A couple of weeks ago, there was a tasting in our wine tasting club AuZone on the theme of Chassagne- and Puligny-Montrachet. So we’re talking about white Burgundy from the epicentre, but this time the idea was to present wines at a reasonable price level and no grand crus. As usual it was a blind tasting, but it turned out that no less than three “foreign” wines had been sneaked in, from different parts of the New World. It turned out that the wines were rather homogenous in price; the most expensive wine had costed about 1.7 times the price of the cheapest. The tasting was led by our Madam Vice President L.T.
1. 2009 Vasse Felix Heytesbury Chardonnay
Margaret River, Western Australia.
The only wine of the flight that was a little green in its colour. Nose with yellow plums, citrus, butter, smoke, oak, a hint of herbs; classical and straightforward in style. Palate with yellow apples, yellow plums, a hint of honey, citrus and lemon candy drops, slightly herbal notes, high acidity, quite long aftertaste with citrus and mineral. Pleasant now and good balance, and while not that elegant in the aromas, the aftertaste does give it a lift. 89 p.
Neither best nor worst votes.
This did have the most noticeable oak note, but I don’t think anyone commented that this must be a non-Burgundian wine.
2. 2010 Puligny-Montrachet Les Vielles Vignes, Vincent Girardin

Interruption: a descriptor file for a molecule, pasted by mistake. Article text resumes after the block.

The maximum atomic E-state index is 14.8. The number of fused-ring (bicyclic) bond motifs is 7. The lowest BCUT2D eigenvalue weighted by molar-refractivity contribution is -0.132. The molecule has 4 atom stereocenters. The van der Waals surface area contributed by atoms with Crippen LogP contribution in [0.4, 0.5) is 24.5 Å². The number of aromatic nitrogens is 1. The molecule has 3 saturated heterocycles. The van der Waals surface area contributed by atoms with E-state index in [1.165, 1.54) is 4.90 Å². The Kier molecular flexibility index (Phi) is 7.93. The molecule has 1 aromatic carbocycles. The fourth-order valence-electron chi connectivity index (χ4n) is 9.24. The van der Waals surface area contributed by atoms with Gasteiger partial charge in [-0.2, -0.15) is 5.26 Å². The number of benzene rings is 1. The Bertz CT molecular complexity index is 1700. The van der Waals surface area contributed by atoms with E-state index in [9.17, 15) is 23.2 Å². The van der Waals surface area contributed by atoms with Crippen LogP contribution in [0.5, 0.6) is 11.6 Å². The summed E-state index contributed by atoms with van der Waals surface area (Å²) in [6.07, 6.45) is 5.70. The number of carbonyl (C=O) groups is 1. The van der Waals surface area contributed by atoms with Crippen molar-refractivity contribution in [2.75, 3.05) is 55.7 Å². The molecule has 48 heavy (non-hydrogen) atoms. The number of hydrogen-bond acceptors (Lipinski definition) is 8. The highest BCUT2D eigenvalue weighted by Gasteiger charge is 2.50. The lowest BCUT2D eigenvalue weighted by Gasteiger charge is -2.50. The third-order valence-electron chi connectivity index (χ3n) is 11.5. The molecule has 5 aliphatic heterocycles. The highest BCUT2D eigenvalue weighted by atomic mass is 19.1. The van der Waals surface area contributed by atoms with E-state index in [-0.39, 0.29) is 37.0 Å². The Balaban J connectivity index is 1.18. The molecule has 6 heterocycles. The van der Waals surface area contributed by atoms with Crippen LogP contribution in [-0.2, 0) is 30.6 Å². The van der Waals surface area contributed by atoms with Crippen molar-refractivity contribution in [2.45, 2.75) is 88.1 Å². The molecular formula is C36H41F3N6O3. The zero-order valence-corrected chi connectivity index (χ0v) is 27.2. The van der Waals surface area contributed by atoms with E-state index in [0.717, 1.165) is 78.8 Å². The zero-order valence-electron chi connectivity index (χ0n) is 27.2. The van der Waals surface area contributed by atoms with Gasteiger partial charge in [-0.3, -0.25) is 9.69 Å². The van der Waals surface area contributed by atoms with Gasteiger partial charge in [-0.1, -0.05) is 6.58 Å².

Palate with citrus, some zest and aromatic oil, mineral; flowery and elegant. Palate with loads of citrus, a hint of grapefruit bitterness, mineral, definitely high acidity, aftertaste with citrus and a hint of herb. Young and somewhat leaner than the previous wine, 88 p.
1 best vote.
3. 2010 Château Montelena Chardonnay
Napa Valley, California.
Nose with citrus, mineral, discrete green notes and some spice, lemon toffee. Elegant nose, the oak is well hidden. Palate with citrus, mineral, definitely high acidity, rather lean but elegant, aftertaste with citrus and some grapefruit. Rather young, 89 p.
1 best vote.
No, I didn’t automatically react and say that this must come from another part of the world, I have to admit. The 1973 vintage of this wine is known as the winner in the so-called Judgement of Paris 1976, an event much cherished by Americans. It has been used as the basis of a film called Bottle Shock (2008), which focuses specifically on Montelena. In broad detail, the film seems to follow real events, but they took sufficient liberties for Steven Spurrier, who arranged the 1976 event, to be less than satisfied with the result. One of the things that he pointed out was that he (b. 1941), who was 35 at the time, was played by a 62 year old Alan Rickman (b. 1946). I suppose that flag-waving Americans (in particular those who seldom or never drink wine) love this move, and other people interested in wine should also see it, although many will groan loudly from time to time. This, the 2010 vintage of Montelena, doesn’t nearly measure up to the great white 2010s from Burgundy, or with the great Chardonnays of Australia for that part. (See for example our tasting of Leeuwin Estate Art Series earlier this year.) It does however compete quite well with other Chardonnays in the same price range, which is quite modest for a wine with its history. And that is based on its price in Swedish distribution; I would expect it to be a bit cheaper in the US, and the French wines to be the same price or even a little more expensive.